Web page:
ISS has released its key draft proposed proxy voting policy changes for the 2018 proxy season and is seeking comments by 5:00 p.m. EDT on November 9, 2017. ISS's proposed policy changes, questions for comment and details around how to participate in the comment process are available here. ISS's final 2018 policies are expected to be released during the second week of November, and will apply to meetings held on or after February 1, 2018.

ISS also announced changes to its QualityScore product in order to create greater comparability of core governance practices and risks across global markets. ISS increased the number of uniform global factors from 6 to 21, including 4 new factors related to independent board and key committee composition. ISS signaled that more changes are forthcoming, including rewarding companies for having a higher number and percent of women on their boards. ISS's press release is available here.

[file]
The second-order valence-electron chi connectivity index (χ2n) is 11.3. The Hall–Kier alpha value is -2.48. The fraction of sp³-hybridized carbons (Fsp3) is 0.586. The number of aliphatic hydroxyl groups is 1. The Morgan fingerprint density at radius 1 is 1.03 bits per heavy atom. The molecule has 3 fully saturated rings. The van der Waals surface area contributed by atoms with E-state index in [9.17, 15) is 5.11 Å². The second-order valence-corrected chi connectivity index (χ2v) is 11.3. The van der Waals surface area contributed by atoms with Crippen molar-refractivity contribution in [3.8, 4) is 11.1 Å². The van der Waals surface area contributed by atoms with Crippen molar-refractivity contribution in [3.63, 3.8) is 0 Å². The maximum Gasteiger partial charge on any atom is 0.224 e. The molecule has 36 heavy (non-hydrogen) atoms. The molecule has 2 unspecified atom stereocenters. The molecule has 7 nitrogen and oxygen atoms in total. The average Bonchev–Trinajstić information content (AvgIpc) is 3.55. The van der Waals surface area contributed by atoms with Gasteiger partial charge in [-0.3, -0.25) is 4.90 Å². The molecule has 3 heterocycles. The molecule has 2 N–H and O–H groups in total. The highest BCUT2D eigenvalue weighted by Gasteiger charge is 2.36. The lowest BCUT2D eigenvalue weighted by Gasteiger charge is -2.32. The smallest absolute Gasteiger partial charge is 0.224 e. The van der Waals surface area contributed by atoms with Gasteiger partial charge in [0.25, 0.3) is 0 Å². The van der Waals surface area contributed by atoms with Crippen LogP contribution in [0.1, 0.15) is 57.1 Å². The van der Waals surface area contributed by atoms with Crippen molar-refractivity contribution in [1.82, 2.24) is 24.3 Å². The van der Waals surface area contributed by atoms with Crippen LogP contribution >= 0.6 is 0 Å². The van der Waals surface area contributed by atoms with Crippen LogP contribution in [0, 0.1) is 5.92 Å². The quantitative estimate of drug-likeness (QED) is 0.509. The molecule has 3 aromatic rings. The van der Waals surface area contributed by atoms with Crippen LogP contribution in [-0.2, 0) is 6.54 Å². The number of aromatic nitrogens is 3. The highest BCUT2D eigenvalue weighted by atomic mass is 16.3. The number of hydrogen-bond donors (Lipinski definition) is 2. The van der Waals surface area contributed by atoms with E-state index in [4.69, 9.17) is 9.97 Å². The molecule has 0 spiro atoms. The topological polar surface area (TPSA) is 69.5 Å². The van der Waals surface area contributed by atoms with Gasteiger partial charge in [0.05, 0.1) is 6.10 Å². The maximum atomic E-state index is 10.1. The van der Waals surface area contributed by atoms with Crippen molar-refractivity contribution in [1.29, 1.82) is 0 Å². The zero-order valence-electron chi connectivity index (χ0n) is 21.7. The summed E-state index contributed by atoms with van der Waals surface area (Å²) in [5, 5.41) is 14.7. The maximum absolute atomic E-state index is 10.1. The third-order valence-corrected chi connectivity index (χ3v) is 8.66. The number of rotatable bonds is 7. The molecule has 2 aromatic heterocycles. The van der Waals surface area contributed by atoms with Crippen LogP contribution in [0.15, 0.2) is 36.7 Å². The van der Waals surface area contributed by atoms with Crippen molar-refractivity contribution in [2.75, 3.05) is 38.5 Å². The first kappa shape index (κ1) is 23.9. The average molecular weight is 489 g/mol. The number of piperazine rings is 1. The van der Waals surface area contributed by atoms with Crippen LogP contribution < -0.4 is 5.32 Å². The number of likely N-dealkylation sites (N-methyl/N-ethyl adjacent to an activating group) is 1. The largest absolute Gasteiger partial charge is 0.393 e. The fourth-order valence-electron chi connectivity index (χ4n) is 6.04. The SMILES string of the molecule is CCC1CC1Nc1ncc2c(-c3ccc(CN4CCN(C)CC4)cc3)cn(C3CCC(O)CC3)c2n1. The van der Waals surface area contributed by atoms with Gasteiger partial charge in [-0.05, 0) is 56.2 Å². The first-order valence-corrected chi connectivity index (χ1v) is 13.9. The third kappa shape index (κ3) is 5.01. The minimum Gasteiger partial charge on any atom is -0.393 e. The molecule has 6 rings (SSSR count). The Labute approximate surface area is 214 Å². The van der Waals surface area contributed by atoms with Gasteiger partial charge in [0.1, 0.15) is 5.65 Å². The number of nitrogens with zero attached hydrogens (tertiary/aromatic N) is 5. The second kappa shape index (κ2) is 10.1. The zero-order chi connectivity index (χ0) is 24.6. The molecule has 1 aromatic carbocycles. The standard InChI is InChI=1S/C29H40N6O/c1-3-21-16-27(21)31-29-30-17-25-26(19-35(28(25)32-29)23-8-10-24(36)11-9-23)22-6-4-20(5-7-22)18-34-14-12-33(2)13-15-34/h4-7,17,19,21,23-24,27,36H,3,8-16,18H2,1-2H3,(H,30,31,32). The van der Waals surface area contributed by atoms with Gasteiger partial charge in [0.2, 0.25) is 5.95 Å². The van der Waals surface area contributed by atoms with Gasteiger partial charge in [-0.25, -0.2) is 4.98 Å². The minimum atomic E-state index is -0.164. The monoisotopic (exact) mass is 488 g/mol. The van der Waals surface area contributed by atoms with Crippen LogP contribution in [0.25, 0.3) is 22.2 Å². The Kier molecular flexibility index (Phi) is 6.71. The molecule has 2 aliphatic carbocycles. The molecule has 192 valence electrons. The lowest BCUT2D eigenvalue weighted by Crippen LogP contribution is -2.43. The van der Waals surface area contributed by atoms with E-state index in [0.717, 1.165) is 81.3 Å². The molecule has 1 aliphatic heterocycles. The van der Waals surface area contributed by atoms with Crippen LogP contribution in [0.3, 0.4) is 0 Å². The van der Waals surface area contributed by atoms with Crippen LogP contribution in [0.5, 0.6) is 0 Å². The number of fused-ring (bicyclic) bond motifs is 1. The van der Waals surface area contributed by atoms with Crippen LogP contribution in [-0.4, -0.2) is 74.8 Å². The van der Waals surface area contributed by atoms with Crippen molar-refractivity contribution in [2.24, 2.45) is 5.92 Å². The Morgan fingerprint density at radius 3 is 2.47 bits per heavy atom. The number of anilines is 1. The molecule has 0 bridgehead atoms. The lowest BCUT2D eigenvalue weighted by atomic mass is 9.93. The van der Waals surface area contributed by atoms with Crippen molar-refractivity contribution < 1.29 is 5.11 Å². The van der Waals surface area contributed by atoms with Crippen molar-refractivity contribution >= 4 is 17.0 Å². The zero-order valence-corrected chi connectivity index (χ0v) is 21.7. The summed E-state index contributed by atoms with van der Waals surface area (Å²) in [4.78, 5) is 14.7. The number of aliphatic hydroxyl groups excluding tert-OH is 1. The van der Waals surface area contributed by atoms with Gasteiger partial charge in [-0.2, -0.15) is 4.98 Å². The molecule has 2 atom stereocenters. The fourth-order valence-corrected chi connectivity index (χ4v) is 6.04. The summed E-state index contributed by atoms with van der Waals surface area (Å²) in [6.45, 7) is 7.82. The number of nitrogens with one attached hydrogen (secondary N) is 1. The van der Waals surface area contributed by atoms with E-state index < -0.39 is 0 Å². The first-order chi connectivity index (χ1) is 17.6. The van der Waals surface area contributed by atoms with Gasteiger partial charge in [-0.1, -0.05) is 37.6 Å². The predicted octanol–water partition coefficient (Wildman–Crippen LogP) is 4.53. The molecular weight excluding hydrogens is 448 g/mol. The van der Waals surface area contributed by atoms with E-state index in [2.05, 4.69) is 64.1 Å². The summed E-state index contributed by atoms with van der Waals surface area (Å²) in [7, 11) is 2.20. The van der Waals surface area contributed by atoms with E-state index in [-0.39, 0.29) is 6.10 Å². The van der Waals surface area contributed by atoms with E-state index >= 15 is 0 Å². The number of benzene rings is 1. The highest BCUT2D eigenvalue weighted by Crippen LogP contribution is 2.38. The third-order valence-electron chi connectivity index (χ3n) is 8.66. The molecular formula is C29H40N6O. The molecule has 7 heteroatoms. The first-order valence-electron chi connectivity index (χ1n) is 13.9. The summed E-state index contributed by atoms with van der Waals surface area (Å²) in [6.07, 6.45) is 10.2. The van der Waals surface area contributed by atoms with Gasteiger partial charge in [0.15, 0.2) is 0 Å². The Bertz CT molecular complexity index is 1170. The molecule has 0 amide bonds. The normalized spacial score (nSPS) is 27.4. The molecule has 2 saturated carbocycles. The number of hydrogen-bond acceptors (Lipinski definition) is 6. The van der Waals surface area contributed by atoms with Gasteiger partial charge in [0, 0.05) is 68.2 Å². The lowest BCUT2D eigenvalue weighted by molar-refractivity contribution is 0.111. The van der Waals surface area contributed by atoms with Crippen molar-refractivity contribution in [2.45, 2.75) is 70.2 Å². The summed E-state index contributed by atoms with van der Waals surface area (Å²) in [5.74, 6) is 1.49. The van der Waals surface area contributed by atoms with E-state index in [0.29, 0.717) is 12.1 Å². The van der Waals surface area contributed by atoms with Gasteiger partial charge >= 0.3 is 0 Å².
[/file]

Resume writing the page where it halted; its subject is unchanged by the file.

Further to the results of ISS's Policy Application Survey, which we blogged about here, ISS is proposing the following policy changes, which are discussed below.

ISS Specifies Criteria for Evaluation of Gender Pay Gap Disclosure Proposals - REVISED

Over the past three years, shareholders have increasingly submitted shareholder proposals requesting reports on company policies and goals to reduce the gender pay equity gap. ISS is proposing to add more specificity around how it will evaluate these proposals. Thus far, proponents have targeted technology, financial services, insurance, healthcare and telecommunications companies industries in which shareholder proponents assert women are underrepresented.

ISS's current policy groups gender pay gap proposals with other social/environmental issues and provides that it will evaluate proposals on a case-by-case basis. While the proposed new policy continues to provide that gender pay equity proposals will be evaluated on a case-by-case basis, it highlights the factors that will be considered:

  • The company's current policies and disclosure related to both its diversity and inclusion policies and practices and its compensation philosophy and fair and equitable compensation practices;
  • Whether the company has been the subject of recent controversy or litigation related to gender pay gap issues; and
  • Whether the company's reporting regarding gender pay gap policies or initiatives is lagging its peers.